Textbook Notes (368,123)
Canada (161,661)
Biology (311)
BIOL 1500 (53)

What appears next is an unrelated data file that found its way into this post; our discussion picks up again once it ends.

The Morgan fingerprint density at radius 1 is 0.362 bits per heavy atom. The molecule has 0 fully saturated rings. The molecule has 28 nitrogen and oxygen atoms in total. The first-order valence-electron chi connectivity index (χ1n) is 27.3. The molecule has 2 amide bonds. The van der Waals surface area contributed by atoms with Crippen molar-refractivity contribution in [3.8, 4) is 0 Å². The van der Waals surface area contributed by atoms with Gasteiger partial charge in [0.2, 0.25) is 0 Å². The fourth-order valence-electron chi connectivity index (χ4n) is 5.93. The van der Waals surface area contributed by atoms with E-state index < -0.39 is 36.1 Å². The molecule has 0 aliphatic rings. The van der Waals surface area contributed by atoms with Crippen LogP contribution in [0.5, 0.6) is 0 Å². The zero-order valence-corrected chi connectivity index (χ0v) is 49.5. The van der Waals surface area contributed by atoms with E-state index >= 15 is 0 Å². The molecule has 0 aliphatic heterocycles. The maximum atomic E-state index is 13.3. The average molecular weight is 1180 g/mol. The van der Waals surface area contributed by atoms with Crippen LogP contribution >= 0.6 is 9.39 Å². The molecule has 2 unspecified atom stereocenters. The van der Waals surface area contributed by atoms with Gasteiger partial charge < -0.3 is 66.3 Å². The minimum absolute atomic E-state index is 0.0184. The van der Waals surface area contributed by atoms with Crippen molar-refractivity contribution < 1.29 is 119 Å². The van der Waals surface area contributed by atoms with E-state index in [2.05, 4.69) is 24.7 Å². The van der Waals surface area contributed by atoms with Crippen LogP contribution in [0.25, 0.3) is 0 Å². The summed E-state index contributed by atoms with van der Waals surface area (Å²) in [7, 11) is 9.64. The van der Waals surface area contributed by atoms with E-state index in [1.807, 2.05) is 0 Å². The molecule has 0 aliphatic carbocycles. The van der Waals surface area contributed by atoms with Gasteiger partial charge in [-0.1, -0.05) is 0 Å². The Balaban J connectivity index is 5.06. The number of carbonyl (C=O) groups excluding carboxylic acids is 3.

Unit 8 .docx

7 Pages
Unlock Document

BIOL 1500
Marie Therese Rush